Archive for the ‘Toyota Yaris’ Category
The 2017 Geneva Auto Show had plenty of supercar action, but the Toyota booth had quite the nice surprise for performance enthusiasts, in the shape of the new Yaris GRMN. Based on the WRC-spec rally car, the GRMN is the Polo GTi and Fiesta ST competitor we’ve been asking about for years, but it wasn’t the only Yaris show in Switzerland. Alongside the performance version, Toyota also displayed the regular Yaris, which just received a mid-cycle update.
Now sporting a revised front fascia with more angular lines and a sportier bumper and larger taillights around back, the Yaris has taken a more aggressive stance against the competition. The fresh design is backed by a revised interior with new technology and an enhanced safety package, while the drivetrain department has news to share too. On top of the new GRMN model with the supercharged 1.8-liter engine and a mild update to the hybrid version, the Yaris also ditched the 1.3-liter unit in favor of a brand-new, 1.5-liter four-cylinder engine. Powerful yet more efficient, the new unit also makes the Yaris quicker, which is a big plus with so many nippy options on the market right now.
All told, the Yaris gained quite the comprehensive update and it’s now one of the most modern and advanced propositions in this crowded niche. Find out how it compares with the competition in the my review below.
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We all know competition in the auto world is absolutely ruthless these days. The pressure to make a sale is enormous, and that means each and every update has to be as effective as possible in order to keep a model afloat. For example, take the new Toyota Yaris. While technically just a mid-life refresh, this latest model year of the Yaris ushers in a slew of tweaks, refinements, and additions, which, taken as a whole, might qualify as a whole new generation just a decade ago.
It makes sense when you consider the Japanese brand has sold over three million of these things between 2001 and 2016. That’s a lot of Yarises (Yarii?), even when spread out across numerous major markets, including Europe, Africa, North America, the Middle East, and Asia.
Clearly, this subcompact hatchback is an important model for Toyota, and as such, the company invested some 90 million euros ($95.3 million) to improve it. Many of the updates take after the Vitz, the Yaris’ Japanese equivalent, and include new styling, more equipment, improved handling, new safety features, and an updated 1.5-liter gasoline engine. There’s also an optional hybrid powerplant on the table, with 40 percent of the models sold in Europe being hybrids.
In total, the update consists of some 900 individual new parts. Read on to see how they fit together and why this is more than a simple refresh.
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Introduced in 1999, the Toyota Yaris evolved into a strong competitor for the supermini market, gaining popularity thanks to its affordable sticker, roomy interior given the small size, cheap maintenance, and good fuel economy. But even though the Yaris has become significantly better with each generation, Toyota received a lot of heat for not developing a higher performance version. Now, critics can finally rest as the Japanese firm introduced the Yaris GRMN at the 2017 Geneva Motor Show.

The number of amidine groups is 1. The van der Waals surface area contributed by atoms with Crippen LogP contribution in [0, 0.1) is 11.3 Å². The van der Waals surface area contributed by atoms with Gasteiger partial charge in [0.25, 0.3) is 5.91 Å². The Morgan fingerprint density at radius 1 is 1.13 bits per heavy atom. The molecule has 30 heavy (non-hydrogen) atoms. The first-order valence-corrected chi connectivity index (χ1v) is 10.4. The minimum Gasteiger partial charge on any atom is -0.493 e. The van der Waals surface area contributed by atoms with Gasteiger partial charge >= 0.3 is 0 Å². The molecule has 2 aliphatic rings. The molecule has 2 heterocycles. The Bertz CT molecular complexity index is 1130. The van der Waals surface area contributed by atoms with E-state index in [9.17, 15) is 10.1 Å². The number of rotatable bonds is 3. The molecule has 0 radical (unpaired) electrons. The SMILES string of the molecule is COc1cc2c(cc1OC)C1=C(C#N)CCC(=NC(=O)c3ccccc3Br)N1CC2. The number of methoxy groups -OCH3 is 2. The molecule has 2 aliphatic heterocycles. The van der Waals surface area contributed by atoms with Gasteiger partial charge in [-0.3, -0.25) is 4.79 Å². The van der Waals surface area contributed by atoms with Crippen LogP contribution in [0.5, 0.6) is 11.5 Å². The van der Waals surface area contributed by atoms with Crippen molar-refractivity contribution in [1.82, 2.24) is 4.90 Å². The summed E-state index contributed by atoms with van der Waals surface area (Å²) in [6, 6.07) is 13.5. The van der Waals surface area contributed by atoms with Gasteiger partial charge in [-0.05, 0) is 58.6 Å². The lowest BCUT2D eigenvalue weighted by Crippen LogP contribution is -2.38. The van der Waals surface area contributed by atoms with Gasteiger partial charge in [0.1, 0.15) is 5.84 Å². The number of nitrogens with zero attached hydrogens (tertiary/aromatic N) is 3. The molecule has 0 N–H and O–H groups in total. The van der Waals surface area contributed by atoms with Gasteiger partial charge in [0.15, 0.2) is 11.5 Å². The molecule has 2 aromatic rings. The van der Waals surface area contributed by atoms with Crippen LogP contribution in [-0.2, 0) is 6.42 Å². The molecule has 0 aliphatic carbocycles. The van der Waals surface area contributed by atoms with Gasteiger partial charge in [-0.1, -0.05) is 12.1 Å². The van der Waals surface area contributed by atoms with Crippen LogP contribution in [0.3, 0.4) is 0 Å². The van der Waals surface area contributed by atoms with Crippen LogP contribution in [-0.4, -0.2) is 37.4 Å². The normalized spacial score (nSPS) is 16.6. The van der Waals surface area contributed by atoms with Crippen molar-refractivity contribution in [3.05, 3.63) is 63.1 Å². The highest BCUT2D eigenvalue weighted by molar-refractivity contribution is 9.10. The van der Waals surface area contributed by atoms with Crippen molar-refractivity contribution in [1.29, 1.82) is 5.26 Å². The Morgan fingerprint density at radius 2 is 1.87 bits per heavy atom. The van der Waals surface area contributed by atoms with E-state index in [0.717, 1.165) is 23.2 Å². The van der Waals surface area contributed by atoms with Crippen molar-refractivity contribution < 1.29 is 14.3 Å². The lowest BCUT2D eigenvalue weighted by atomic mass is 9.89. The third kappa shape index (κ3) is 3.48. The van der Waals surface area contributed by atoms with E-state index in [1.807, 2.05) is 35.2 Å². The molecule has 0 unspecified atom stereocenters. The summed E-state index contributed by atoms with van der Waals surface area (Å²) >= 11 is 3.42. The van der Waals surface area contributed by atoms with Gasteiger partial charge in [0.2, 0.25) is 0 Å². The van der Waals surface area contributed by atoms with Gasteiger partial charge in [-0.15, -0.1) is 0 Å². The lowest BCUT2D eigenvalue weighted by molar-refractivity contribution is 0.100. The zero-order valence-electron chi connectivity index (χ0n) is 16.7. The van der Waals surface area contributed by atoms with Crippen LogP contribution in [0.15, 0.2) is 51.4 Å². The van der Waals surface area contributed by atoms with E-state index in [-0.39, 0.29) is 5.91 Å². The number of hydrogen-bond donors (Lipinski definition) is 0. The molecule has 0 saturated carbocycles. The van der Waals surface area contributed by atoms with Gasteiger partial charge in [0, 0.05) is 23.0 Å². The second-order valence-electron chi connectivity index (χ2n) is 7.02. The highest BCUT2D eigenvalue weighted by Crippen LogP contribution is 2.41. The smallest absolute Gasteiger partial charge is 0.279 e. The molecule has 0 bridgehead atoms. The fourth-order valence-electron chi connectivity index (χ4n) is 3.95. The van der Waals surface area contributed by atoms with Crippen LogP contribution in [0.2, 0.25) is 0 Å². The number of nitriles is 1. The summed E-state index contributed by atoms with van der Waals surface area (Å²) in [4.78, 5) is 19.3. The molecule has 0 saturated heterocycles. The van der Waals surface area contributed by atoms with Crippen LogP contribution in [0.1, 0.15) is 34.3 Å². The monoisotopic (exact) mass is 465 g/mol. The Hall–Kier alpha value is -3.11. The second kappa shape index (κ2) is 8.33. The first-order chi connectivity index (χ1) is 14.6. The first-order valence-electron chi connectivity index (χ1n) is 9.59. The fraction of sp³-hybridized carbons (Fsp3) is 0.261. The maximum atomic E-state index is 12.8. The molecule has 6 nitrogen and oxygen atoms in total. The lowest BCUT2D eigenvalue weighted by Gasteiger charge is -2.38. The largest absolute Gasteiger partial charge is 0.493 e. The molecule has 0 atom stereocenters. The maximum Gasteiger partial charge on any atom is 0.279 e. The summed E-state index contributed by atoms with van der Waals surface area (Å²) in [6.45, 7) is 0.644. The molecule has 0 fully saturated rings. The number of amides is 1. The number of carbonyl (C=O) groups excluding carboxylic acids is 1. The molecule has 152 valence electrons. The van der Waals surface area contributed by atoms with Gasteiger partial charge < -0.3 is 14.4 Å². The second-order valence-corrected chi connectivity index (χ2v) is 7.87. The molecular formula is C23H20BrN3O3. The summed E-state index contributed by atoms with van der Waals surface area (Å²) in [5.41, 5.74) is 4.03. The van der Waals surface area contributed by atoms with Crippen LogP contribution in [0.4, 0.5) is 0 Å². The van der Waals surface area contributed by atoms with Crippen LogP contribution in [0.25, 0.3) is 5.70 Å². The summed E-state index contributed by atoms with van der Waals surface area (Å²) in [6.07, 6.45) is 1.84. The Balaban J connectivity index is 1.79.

Inspired by the Yaris WRC rally car built in cooperation with Gazoo Racing, the Yaris GRMN is the Volkswagen Polo GTi and Ford Fiesta ST competitor that Toyota enthusiasts have been requesting for years. Based on the 2017 upgrade for the standard Yaris, also unveiled at the Geneva Motor Show, the GRMN has a sportier exterior highlighted by a unique front grille and foglamps, a more aggressive rear bumper with a center-mounted exhaust, a tailgate spoiler, and black and red paint accents. It also rides on 17-inch, BBS wheels.
Inside, the GRMN features sports seats designed for this car by Toyota Boshoku, a leather-wrapped steering wheel taken from the GT86, and aluminum sport pedals.
But arguably the most important feature of the car is the supercharged, 1.8-liter engine. Rated at “more than 207” horsepower and mated to a six-speed manual transmission, it promises to deliver “best-in-class times both for the sprint from nought to 100 km/h and acceleration from 80 to 120 km/h in fourth gear.” Specific data is not yet available, but the GRMN needs to hit 62 mph in less than 6.5 seconds for this statement to be true.
The drivetrain is backed by a custom, reinforced chassis with additional bracing, a suspension system tuned through extensive testing at the Nurburgring track with input from Gazoo Racing, and a Torsen limited-slip differential. Shorter springs, dedicated shock absorbers developed with Sachs, a larger diameter front stabilizer bar, and performance brakes round off the package.
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Introduced for the 2015 model year, the current-generation Toyota Yaris is one of the most popular hatchbacks in its class and is already considered one of the most reliable and cost-friendly options on the market. However, Toyota has received a lot of heat for not offering a higher-performance version to go against the likes of the Ford Fiesta ST and Volkswagen Polo GTi. Well, it seems that the Japanese automaker listened and the 2017 facelift brought the first performance-oriented version of the Yaris. It’s called the Yaris GRMN and broke cover at the 2017 Geneva Motor Show.
Inspired and influenced by Toyota’s return to the World Rally Championship in 2017 with the Yaris WRC, the GRMN gets its juice (surprisingly enough) from a supercharged engine and it’s the company’s first foray into a niche dominated by Volkswagen and Ford. Developed with Gazoo Racing, Toyota’s motorsport division, and tested on the Nurburgring, the Yaris might have what it takes to give the Polo GTi and Fiesta ST a run for the money.